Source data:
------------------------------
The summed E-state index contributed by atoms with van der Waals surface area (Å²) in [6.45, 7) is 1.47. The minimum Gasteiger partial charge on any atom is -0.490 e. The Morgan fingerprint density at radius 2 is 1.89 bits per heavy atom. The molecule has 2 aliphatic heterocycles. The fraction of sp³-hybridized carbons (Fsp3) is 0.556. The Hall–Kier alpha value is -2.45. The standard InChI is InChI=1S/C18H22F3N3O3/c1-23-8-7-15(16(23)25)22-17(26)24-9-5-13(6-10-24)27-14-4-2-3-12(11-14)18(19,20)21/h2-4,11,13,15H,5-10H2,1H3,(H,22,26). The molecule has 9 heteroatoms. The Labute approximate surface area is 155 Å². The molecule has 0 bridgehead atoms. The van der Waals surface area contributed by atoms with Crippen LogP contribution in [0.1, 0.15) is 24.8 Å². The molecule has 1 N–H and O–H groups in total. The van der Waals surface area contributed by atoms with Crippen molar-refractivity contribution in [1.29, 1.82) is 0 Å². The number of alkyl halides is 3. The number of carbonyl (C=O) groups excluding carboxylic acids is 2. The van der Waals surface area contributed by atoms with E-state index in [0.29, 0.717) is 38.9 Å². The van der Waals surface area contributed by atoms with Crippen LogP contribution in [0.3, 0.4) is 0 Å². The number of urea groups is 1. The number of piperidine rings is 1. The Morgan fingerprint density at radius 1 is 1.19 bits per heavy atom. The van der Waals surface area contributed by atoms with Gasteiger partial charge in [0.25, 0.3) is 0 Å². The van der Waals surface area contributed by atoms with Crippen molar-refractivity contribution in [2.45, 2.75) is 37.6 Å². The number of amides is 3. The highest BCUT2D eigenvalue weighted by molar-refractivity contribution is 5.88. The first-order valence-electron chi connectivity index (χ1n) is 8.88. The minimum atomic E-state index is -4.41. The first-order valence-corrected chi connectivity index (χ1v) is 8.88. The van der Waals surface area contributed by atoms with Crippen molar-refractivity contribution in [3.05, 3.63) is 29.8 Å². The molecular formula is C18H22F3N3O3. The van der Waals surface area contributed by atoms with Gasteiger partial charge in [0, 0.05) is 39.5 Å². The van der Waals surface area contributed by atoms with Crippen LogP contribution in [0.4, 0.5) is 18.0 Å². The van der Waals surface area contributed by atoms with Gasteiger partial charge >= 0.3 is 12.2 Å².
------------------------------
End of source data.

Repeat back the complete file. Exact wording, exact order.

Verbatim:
The summed E-state index contributed by atoms with van der Waals surface area (Å²) in [6.45, 7) is 1.47. The minimum Gasteiger partial charge on any atom is -0.490 e. The Morgan fingerprint density at radius 2 is 1.89 bits per heavy atom. The molecule has 2 aliphatic heterocycles. The fraction of sp³-hybridized carbons (Fsp3) is 0.556. The Hall–Kier alpha value is -2.45. The standard InChI is InChI=1S/C18H22F3N3O3/c1-23-8-7-15(16(23)25)22-17(26)24-9-5-13(6-10-24)27-14-4-2-3-12(11-14)18(19,20)21/h2-4,11,13,15H,5-10H2,1H3,(H,22,26). The molecule has 9 heteroatoms. The Labute approximate surface area is 155 Å². The molecule has 0 bridgehead atoms. The van der Waals surface area contributed by atoms with Crippen LogP contribution in [0.1, 0.15) is 24.8 Å². The molecule has 1 N–H and O–H groups in total. The van der Waals surface area contributed by atoms with Crippen molar-refractivity contribution in [1.29, 1.82) is 0 Å². The number of alkyl halides is 3. The number of carbonyl (C=O) groups excluding carboxylic acids is 2. The van der Waals surface area contributed by atoms with E-state index in [0.29, 0.717) is 38.9 Å². The van der Waals surface area contributed by atoms with Crippen LogP contribution in [0.3, 0.4) is 0 Å². The number of urea groups is 1. The number of piperidine rings is 1. The Morgan fingerprint density at radius 1 is 1.19 bits per heavy atom. The van der Waals surface area contributed by atoms with Gasteiger partial charge in [0.25, 0.3) is 0 Å². The van der Waals surface area contributed by atoms with Crippen molar-refractivity contribution in [2.45, 2.75) is 37.6 Å². The number of amides is 3. The highest BCUT2D eigenvalue weighted by molar-refractivity contribution is 5.88. The first-order valence-electron chi connectivity index (χ1n) is 8.88. The minimum atomic E-state index is -4.41. The first-order valence-corrected chi connectivity index (χ1v) is 8.88. The van der Waals surface area contributed by atoms with Crippen molar-refractivity contribution in [3.05, 3.63) is 29.8 Å². The molecular formula is C18H22F3N3O3. The van der Waals surface area contributed by atoms with Gasteiger partial charge in [0, 0.05) is 39.5 Å². The van der Waals surface area contributed by atoms with Crippen LogP contribution in [0.4, 0.5) is 18.0 Å². The van der Waals surface area contributed by atoms with Gasteiger partial charge >= 0.3 is 12.2 Å².